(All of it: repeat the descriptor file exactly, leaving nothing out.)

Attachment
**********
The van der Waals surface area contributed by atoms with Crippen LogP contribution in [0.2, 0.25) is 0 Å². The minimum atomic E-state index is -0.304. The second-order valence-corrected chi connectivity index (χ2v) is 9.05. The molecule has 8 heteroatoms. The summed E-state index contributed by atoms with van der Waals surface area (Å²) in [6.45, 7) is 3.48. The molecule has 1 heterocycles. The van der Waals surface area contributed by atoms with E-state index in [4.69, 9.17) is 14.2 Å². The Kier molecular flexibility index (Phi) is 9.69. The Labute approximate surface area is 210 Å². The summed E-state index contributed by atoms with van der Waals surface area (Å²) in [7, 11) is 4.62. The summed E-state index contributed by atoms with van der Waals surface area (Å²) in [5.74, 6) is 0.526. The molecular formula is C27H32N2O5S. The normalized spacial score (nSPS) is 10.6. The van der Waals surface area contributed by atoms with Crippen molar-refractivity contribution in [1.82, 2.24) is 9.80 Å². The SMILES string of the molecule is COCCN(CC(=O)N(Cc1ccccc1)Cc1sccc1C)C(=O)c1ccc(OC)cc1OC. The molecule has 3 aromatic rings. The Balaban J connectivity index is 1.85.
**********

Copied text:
The van der Waals surface area contributed by atoms with Crippen LogP contribution in [0.2, 0.25) is 0 Å². The minimum atomic E-state index is -0.304. The second-order valence-corrected chi connectivity index (χ2v) is 9.05. The molecule has 8 heteroatoms. The summed E-state index contributed by atoms with van der Waals surface area (Å²) in [6.45, 7) is 3.48. The molecule has 1 heterocycles. The van der Waals surface area contributed by atoms with E-state index in [4.69, 9.17) is 14.2 Å². The Kier molecular flexibility index (Phi) is 9.69. The Labute approximate surface area is 210 Å². The summed E-state index contributed by atoms with van der Waals surface area (Å²) in [7, 11) is 4.62. The summed E-state index contributed by atoms with van der Waals surface area (Å²) in [5.74, 6) is 0.526. The molecular formula is C27H32N2O5S. The normalized spacial score (nSPS) is 10.6. The van der Waals surface area contributed by atoms with Crippen molar-refractivity contribution in [1.82, 2.24) is 9.80 Å². The SMILES string of the molecule is COCCN(CC(=O)N(Cc1ccccc1)Cc1sccc1C)C(=O)c1ccc(OC)cc1OC. The molecule has 3 aromatic rings. The Balaban J connectivity index is 1.85.